In February of 2006, there were 1,650 homeless people in the Knoxville area; In February 1996 there were 1,187 – Cornerstone Foundation & Roger Nooe’s Biannual Study
Over the past couple of months we have touched on the homeless and panhandling issues that plague our Knoxville. The statistic above is proof that the problem is only worsening.
On a recent trip to Chattanooga, I stumbled upon “The Art of Change” meters that hope to curb panhandling by putting your spare change to good use. Cities such as Dallas and San Francisco have enacted similar programs. Our friends over at Chattarati asked their readers if the meters are actually working.
If the change collected went to a good cause, would you support panhandling meters in Knoxville? Why or why not?
Photo courtesy of John Hawbaker
I would totally contribute to it if it were going to a good cause. However, I think I would miss the interactions with the homeless and underprivileged if they were asked to stop “panhandling” in exchange for a few meters to be installed.
Do they have a double purpose for parking your car, or are they just random meters in the city with a sole purpose of collecting change for a cause?
@Erik Luchauer: The meters have a sole purpose of collecting change for a cause.
Being that I hardly ever have change or cash of any kind on my person, I’m not sure I could contribute even if I wanted to.
But if the contribution fit my cause, sure I’d contribute.
I should also note that I’ve only been asked for money less than five times since moving to Knoxville more than a year and a half ago. And I’ve spent a lot of time downtown in that time.
My mistake, I was under the impression that the money collected from the meters would still go to the homeless and that the homeless would be discouraged from asking for change.
I would have to agree with @PatrickBeeson in that the cause the money was going to would have to align with my theologies.
Don’t get me wrong, I do think that the homeless ministries/shelters/etc. in knoxville could stand to take an objective look at what they are truly doing and make some changes as to not completely enable people to be homeless, but to try to empower them and teach them some necessary skills to enrich their own lives. We do ourselves an injustice when we judge these people based on decisions they have made in the past and it would do us some good to talk to them, truly listen to them, and learn about how they ended up where they are. They are people, just like you and I. They have just made some poor choices in their past and it’s hard to get out of that lifestyle when everybody is looking at you like you’re a drug addict with a criminal history. Usually, that’s not the case.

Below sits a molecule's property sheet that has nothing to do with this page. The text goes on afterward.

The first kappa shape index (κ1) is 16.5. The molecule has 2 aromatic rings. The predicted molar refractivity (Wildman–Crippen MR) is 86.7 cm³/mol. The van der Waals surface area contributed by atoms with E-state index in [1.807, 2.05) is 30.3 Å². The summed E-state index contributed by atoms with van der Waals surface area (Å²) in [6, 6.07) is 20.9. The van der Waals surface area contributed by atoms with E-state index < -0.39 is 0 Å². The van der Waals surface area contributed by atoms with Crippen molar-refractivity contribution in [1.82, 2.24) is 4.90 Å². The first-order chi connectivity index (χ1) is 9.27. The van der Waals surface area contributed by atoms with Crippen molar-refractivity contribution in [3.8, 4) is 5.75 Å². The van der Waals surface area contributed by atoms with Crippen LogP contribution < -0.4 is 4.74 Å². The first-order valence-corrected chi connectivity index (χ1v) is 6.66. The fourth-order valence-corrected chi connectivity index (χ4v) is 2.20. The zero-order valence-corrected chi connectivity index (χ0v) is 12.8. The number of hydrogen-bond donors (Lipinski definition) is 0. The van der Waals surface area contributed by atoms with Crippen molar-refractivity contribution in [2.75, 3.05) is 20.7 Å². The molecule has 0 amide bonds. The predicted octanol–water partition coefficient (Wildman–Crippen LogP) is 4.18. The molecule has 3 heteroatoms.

Wow…I guess I had a lot to say there. Getting off my soap box, now.
I can’t see it hurting, so I guess I’d say “Sure, why not?”
The one caveat being that I would hope the general public realizes that while these meters might be a good idea, it’s hardly a solution to the homeless problem.
I spent a little under two years as an officer with the Knoxville Police Department and interacted with the homeless on a daily basis. I am of the opinion that the homeless problem runs far deeper and will require far more to resolve than a parking / change meter can provide.
If it provides somewhere for people to drop change other than the homeless individual’s pocket I can hardly argue with it, but it’s little more than a band-aid on a much larger problem.
I think it would go even further if we had true LAWS stating no panhandling in this area…if caught you could have jail time, etc. And then to push home the point even further, establish this system of collecting coin for a cause.
…but then I would miss out on the wonderful, outlandish stories they concoct. Not to be a Negative Nancy [even though I physically cannot because I’m a dude], but I no longer give money to the homeless.
I’d guess that in a year I average about 20-30 people hitting me up for change/cash. Mostly this happens at the Walgreens and Pilot on Broadway across from Fulton [For the record, my entire family and I have attended and graduated from Fulton], and in the Old City. I don’t really care. I’m a rather large fella, and am not in any kind of danger.
I’ve given up. I’m not a huge supporter of the panhandling meters cause I’m sure I’ll still be bothered. Its tough enough trying to handle all my bills without having to worry with supporting the homeless, all of which can go to either KARM or VMC.
Again, not trying to be an a$$.
@jody or negative Nancy. Don’t think your an a$$, I agree that KARM, VMC, or any of the homeless INDUSTRY may not be the right place to put the money. Maybe it should go to Knox County Schools, or lobster dinners….